It's been scrubbed with everything from pebbles to golf balls. It's been bleached, and it's been dyed. It's been stretched, shrunken and shredded with razors. No matter what form it takes, denim never fades.
Every fall, denim returns as the uniform of choice for kids headed back to school.
In the '50s, they liked their denim dark and crisp; natural- fitting blue jeans with rolled cuffs were the rage. Marilyn and James Dean wore them.
In the '60s, love children expressed themselves by decorating their denim with embroidered slogans and peace patches. Denim bell-bottoms and hip-huggers were hot in the '70s, followed
by the skin-tight, top-stitched and label-conscious designer jeans of the '80s.
Thus far, the '90s has seen oversized and faded denim, but the fashion pendulum is moving away from huge jeans. In its latest incarnation, denim has turned back to the deep blue hues and natural fit of the '50s.
"We don't even [stone] wash them. The jeans come out very stiff, like in the '50s, and you wear them with the big bucket cuffs," says Mossimo Giannulli, founder of Mossimo Inc. in Irvine.
"The darker washes are really important," he says. "They bring out the characteristics of the denim and make it interesting."
Giannulli's new denim line features Slim Jims--jeans made of deep indigo denim with narrower silhouettes.
"Denim becomes very smart, very modern," he says. "It's a mod London thing."
Like Mossimo, Quiksilver's Q.S.D. (Quiksilver Saltwater Denim) line is also making leaner jeans.
"It's the old Marilyn Monroe jeans--they're almost crisp-looking," says Melissa Martinez, designer for Q.S.D. in Costa Mesa. "The big baggy look is way over."
To work with denim--which is naturally neutral-colored--Martinez has to be part chemist. She experiments with different dyes and washes, from a "volcanic wash" that thrashes the denim enough to leave holes to a gentle "ocean-wash finish" that simply softens the material.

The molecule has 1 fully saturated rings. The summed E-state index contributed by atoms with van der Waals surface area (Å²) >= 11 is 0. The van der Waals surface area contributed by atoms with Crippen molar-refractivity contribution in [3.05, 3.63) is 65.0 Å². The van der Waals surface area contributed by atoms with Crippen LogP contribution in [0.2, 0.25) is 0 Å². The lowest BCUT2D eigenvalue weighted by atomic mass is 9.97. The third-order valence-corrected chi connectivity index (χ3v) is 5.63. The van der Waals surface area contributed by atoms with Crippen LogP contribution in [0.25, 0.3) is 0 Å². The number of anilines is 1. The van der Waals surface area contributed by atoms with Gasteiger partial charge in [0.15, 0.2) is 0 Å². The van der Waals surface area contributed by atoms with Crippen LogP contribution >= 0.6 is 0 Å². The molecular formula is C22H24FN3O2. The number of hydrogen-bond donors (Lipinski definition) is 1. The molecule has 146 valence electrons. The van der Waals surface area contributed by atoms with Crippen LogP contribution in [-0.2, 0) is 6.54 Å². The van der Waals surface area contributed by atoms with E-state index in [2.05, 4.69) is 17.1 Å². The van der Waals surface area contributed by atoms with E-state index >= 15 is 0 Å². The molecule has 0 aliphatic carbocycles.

"Wash houses [where denim is dyed] use everything from fake rocks to golf balls to wash the denim," she says. "The majority of people still like jeans that look lived in."
Q.S.D.'s latest denim development is called Plastic Fantastic, a collection of denim made from recycled plastic bottles.
"Two big soda bottles go into every pair of jeans," Martinez says. The plastic is shredded and melted, then twisted into fibers and woven into the cotton. It looks beautiful, and the hand [feel of the fabric] is great."
Q.S.D. has also developed new techniques for tinting denim to make it look aged.
"We're experimenting with the dyes to give the denim a reddish, greenish or yellowish tint. It has a retro feel," Martinez says.
B. C. Ethics has designed a line of rock-a-billy jeans that it calls "Clean, Dirty and Filthy."
"They look like you've been under a car," says Tim Anderson, owner of Nothing Shocking, an alternative clothing store in Fullerton.
"They feel as if they have grease on them, but they're clean. It's like they soaked them in oil, then washed and washed and washed them," he says. The greasy jeans sell for about $60.
Some kids like wearing the fitted '50s-style jeans with biker boots.
"They're rolling them up with the boots like Harley riders wear," Anderson says.
Back-to-school kids have to decide what jeans to buy and the cool way to wear them.
Lots of kids like layering their denim, putting a button-down denim shirt over a T-shirt and jeans, says Mike Schillmoeller, co-owner of Counter Culture, a sportswear manufacturer in Huntington Beach.
They want their jeans long and loose.
"The kids like to cut off the legs of the jeans. It's kind of edgy," Schillmoeller says.
Counter Culture's fall line features indigo denim and sanded and brushed bull denim dyed in earthy shades of tan, pale olive, gray and steel blue. The button-up overshirts, shorts and jeans (about $40 to $58) are carried at Beach Access in South Coast Plaza, the Brea Mall and Huntington Surf & Sport.
The key to denim's longevity, say designers and manufacturers, is its versatility, comfort and durability.
"The fabric is as strong as it gets. You can wear it for years," Schillmoeller says.
The long-lasting, universal appeal of denim also has to do with image.
"There's always a rebellion about it, a James Dean attitude," Giannulli says. "It's a staple. It's been around so long now, it will never go away."